7 ways to make better user-facing software

7 ways to make better user-facing software

Putting users' needs at the center of the open source development conversation is key to creating software they can't live without.

7 ways to make better user-facing software
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Open source has been amazingly good at solving two sets of issues: 1) infrastructure and 2) developer tools. This is because those developers and users are basically the same people—the developer is an "insider" to the problem, understands it well, and is motivated to solve it. Hence, open source has worked extremely effectively using the "itch-to-scratch" model Eric Raymond discussed in his seminal work, The Cathedral and the Bazaar.

However, open source has not performed well in the user-facing space, meaning software where the primary users are not developers or technicians. Consider that the internet runs on free software, but most desktop applications and platforms in the web space are closed. Where we need GUIs, we have largely failed. I think that's because the user is not the same as the developer; the developer is an outsider to the problem and is developing a solution for someone else.

I believe that instead, we should be developing with the user, not for the user. We need the insider perspective to help us build open source products that kill the proprietary competition in the space. We need to bring users into the center of the solutions model when developing user-facing products.

So, what might this look like? I have developed a 1.0 version of a methodology based on my thoughts around this, but the further I progress down this path, the more I understand that there is no single answer. We need to experiment with processes to learn what does and doesn't work and iterate our models forward.

A simple framework for experimentation

We need to have a simple framework to bring in user perspectives within which we can experiment. Even though open source projects share a lot culturally, each one has its own ways of doing things, its own internal culture, and different thresholds for experimentation. So, rather than push any specific method, I'm starting a small campaign that asks you to consider this theory that user input is important to the efficacy of open source to produce world-beating user-facing products.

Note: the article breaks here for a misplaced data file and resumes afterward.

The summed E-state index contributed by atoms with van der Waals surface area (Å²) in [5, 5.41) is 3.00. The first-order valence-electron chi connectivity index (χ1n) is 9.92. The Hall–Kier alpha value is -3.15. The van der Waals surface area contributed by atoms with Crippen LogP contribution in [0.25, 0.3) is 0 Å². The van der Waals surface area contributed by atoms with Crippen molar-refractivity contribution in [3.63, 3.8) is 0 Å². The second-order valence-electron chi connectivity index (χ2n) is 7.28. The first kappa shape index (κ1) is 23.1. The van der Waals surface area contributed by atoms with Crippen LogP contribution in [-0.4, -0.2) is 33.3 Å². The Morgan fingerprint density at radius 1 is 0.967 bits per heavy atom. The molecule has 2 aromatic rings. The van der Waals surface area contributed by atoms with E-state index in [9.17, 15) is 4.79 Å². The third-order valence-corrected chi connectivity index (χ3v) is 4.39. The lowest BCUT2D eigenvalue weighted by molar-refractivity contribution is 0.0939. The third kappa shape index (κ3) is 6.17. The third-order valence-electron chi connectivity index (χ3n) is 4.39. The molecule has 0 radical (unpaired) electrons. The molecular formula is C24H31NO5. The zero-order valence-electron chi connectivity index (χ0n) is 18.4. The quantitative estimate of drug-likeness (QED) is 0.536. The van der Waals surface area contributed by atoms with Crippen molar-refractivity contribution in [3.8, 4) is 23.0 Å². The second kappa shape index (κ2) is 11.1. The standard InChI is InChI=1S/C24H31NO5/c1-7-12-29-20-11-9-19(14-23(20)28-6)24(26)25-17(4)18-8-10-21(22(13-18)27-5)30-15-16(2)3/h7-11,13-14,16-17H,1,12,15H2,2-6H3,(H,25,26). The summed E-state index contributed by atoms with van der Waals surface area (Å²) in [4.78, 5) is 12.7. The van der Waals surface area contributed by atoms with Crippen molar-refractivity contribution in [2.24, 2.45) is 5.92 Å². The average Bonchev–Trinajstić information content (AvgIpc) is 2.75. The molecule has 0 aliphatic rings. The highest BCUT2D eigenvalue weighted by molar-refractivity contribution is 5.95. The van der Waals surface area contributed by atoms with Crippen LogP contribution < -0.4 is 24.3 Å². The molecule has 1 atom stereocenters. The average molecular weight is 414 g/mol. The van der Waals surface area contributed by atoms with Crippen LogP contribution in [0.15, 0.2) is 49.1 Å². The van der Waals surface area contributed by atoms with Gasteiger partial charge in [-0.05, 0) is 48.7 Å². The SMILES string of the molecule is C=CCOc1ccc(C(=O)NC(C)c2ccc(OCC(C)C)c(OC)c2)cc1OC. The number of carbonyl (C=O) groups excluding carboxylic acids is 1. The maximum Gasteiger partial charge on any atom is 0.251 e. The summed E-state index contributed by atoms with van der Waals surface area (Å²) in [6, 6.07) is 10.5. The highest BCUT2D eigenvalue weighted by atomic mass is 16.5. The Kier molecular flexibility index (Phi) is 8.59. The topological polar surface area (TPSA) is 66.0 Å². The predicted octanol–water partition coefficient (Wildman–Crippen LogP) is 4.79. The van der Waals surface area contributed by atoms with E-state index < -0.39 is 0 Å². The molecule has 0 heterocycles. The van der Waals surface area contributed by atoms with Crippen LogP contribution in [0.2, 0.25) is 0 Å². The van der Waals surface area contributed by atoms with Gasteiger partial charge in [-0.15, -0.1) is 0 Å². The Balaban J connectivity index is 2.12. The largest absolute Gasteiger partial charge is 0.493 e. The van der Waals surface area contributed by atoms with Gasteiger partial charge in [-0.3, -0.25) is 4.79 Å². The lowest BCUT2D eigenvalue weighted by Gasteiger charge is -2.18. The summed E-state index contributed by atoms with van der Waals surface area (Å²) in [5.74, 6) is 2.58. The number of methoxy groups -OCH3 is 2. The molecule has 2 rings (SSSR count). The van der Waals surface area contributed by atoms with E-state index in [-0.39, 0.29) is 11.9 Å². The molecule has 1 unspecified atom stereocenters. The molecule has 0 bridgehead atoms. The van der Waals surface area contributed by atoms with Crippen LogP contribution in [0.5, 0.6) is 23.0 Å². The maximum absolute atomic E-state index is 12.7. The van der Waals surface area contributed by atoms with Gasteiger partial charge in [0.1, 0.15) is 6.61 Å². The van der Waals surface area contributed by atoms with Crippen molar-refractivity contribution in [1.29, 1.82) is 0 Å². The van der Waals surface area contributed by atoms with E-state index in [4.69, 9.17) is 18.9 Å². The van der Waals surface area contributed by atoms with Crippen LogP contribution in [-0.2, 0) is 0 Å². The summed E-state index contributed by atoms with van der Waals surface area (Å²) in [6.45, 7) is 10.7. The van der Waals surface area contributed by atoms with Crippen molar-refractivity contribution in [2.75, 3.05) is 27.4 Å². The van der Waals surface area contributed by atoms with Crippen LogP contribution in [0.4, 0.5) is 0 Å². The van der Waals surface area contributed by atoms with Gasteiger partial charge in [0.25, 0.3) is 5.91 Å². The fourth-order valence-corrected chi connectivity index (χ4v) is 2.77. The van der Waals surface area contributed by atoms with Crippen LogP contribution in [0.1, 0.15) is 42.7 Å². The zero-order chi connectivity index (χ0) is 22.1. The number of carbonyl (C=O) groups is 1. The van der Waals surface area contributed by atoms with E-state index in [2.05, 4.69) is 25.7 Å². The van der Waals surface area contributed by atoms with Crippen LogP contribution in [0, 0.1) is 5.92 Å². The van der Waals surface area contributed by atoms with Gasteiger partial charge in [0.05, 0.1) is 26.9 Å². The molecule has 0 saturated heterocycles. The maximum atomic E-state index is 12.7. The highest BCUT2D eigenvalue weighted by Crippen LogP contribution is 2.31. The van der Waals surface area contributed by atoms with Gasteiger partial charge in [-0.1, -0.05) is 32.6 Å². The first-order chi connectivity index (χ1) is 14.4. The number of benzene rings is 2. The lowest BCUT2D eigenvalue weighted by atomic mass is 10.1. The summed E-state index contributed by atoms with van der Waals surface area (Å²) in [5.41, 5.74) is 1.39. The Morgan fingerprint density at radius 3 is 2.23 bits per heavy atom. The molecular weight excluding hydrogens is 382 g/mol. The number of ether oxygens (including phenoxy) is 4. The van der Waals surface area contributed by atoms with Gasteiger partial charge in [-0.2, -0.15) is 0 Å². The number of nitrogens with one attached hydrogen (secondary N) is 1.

If you think there is something to this, consider doing some experiments with your project which move, in some small or large way, toward these two principles:

1. Design first, and

2. Design with the user

Combining these two principles draws the user (the "insider" to the problem) closer to the center of the project and our solutions culture. The "design first" emphasis is really a call to consider the insider's position before we start developing.

These principles are not a doctrine, rather they are navigation tools for solving the longstanding problem of how to build better products the "open source way." I don't think we will discover the happy path to solving this problem overnight, but I do think if we start some small experiments within the comfort zone of new or existing projects, we will start learning what does and doesn't work for solving users' problems with our software.

What does this look like?

Here are some suggestions to start trying some things out. The strategies vary from the mild to the ambitious. They are intended to help you understand how users perceive your product and to start working with them to improve it. Think about the ones that would sit best with your project and try them out.

1. Reach out

Pick one or two people in your community who are users (and not developers), and ask them for a quick chat. Call them up (voice or video chat will give you richer results than IRC or text chat for this kind of conversation) and ask them their opinion of your software. Ask them what they like and what they would change. Don't worry that this is a limited sample; the point is to start opening conversations and listening to your non-developer users. The bonus is that this is also good for building community.

2. Meet up